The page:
7. In the instant matter, the plaintiff had established to the satisfaction of the Court, by her testimony and the medical report which she had tendered about her condition following the death of her daughter, that she sustained extreme psychological and mental injury as a result. The plaintiff’s failed marriage that followed had a negative effect on her condition. There were no decided cases on damages payable for emotional injury that could guide the Court in making a determination as to damages payable to the instant plaintiff. Weighing the evidence presented, an award of Kshs. 500,000.00 was reasonable for mental and emotional distress on the part of the plaintiff.

Suit allowed; judgment entered for the plaintiff against the defendant in total sum of KShs. 1,050,000.00 plus costs and interests at court rates.

EMPLOYMENT LAW The effect of destruction of work premises on an employment contract

Omwenga Joseph Chanai & 26 others v Jack & Jill Supermarket Ltd & Another
Cause 925A of 2014
Employment and Labour Relations Court at Nairobi
M. Onyango, J.
August 2, 2019
Reported by Chelimo Eunice

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Employment Law – employment contracts – frustration of employment contracts - termination and loss of employment – whether destruction of work premises terminated and/or frustrated an employment contract –   an employment contract would be frustrated by acts of a third party - whether an employer was responsible for employees whose employment came to an end as a result of illegal demolition of work premises.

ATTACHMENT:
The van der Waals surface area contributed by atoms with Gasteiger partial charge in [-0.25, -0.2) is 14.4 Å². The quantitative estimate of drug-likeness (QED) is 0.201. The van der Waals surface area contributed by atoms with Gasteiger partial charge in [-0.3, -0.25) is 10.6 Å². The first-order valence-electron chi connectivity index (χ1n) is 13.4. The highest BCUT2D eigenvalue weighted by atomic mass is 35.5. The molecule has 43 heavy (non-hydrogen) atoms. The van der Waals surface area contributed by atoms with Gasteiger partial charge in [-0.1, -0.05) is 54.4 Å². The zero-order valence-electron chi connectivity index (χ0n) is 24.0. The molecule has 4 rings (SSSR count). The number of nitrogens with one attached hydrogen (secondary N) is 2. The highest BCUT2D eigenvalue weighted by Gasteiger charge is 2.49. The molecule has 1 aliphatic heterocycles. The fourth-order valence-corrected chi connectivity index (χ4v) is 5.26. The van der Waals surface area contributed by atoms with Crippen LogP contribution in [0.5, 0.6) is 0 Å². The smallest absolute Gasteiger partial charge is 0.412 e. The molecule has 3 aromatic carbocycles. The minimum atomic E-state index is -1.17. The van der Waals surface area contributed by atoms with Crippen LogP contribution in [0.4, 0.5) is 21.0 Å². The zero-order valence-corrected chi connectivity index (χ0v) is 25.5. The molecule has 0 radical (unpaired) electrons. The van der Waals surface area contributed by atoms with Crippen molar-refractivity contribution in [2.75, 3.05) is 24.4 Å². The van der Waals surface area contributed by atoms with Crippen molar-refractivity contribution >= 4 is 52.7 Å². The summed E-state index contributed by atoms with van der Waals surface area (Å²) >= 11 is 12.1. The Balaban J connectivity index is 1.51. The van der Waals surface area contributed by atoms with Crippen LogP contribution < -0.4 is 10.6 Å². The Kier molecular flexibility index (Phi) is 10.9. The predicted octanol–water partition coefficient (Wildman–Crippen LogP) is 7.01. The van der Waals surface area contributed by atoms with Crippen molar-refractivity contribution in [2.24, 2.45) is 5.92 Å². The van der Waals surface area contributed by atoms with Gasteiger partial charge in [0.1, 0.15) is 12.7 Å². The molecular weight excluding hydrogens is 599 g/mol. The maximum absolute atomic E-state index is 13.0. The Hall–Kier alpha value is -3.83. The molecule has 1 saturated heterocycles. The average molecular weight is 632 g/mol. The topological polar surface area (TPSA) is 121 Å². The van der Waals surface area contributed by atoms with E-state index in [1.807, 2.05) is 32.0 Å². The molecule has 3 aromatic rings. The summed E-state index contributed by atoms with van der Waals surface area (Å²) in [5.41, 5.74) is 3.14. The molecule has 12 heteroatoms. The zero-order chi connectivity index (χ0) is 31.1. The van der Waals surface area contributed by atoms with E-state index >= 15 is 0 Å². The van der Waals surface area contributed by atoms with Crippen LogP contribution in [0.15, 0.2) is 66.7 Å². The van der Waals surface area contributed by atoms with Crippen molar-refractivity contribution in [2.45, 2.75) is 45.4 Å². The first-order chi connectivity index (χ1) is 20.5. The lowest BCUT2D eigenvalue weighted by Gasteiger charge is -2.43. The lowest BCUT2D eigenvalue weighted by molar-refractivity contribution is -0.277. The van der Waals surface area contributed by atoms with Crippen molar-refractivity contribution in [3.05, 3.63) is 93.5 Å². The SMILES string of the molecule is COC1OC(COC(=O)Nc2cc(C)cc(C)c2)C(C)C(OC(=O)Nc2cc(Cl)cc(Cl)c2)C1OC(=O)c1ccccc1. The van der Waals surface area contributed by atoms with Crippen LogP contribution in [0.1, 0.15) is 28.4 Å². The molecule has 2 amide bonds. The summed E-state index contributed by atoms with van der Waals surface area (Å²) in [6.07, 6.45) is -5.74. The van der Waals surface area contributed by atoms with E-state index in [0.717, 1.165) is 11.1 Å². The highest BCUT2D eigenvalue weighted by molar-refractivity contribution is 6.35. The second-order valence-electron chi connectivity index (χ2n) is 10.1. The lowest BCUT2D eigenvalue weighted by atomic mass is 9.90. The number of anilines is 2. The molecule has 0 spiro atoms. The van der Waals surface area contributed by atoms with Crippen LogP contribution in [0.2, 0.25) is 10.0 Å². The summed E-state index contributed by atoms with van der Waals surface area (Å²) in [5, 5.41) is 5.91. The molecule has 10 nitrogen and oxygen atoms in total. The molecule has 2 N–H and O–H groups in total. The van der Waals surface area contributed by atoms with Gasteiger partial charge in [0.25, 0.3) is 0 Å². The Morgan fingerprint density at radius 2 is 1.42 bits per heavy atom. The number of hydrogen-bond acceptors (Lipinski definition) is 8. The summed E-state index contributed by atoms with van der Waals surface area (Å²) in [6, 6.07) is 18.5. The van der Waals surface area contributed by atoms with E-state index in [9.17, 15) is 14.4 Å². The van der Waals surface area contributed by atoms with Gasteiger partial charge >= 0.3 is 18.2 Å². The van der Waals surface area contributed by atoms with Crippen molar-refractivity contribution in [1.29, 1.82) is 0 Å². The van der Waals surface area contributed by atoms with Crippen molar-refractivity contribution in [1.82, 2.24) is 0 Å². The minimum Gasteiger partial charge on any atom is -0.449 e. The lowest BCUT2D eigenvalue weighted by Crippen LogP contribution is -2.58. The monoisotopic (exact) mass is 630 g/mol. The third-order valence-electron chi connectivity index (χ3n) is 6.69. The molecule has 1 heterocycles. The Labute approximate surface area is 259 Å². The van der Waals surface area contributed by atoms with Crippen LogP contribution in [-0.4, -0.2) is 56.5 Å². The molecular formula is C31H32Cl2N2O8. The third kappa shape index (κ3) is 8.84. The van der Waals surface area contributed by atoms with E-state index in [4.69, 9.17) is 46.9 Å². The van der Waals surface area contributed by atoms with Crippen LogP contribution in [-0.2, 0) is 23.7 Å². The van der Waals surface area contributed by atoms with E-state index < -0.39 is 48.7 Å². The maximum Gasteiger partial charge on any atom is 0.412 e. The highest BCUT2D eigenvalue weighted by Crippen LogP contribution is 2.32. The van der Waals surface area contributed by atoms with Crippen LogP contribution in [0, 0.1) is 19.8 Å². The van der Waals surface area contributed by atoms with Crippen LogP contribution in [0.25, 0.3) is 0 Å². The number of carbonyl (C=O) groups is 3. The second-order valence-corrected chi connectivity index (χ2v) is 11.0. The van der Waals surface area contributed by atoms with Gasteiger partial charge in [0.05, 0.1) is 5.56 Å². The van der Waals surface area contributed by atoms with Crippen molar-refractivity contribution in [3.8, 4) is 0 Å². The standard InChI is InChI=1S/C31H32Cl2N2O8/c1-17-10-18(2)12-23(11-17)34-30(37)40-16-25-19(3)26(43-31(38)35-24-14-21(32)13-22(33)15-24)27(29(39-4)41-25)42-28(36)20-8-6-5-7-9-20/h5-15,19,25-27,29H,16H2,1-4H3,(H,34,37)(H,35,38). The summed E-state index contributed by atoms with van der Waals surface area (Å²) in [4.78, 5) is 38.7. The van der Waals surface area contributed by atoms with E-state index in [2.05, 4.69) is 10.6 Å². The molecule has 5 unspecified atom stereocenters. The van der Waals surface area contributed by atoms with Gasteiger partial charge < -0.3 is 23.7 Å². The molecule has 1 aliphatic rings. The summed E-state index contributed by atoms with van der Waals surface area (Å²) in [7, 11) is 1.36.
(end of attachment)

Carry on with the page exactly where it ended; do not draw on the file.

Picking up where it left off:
Employment Law – redundancy – meaning of redundancy – aspects of redundancy – whether loss of employment due to illegal destruction of work premises amounted to redundancy.
Words & Phrases – redundancy – definition of redundancy - the loss of employment, occupation, job or career by involuntary means through no fault of an employee, involving termination of employment at the initiative of the employer, where the services of an employee are superfluous and the practices commonly known as abolition of office, job or occupation and loss of employment - Employment Act, section 2.
Words & Phrases – redundancy – definition of redundancy - a situation in which an employee is laid off from work because the employer no longer needs the employee - Black’s Law Dictionary, 10th edition.

Brief Facts:
The premises in which the respondent operated was demolished by the landlord. The claimants averred that as a result of the said demolition of the respondent’s premises, they lost employment and were declared redundant and that they were consequently wrongfully and unlawfully terminated. They, thus, sought various reliefs, including, a declaration that their purported laying as redundant amounted to unfair termination. The respondent admitted that its premises were illegally demolished by hired thugs on May 23, 2013, but denied having declared any of its employees redundant or having terminated their employment.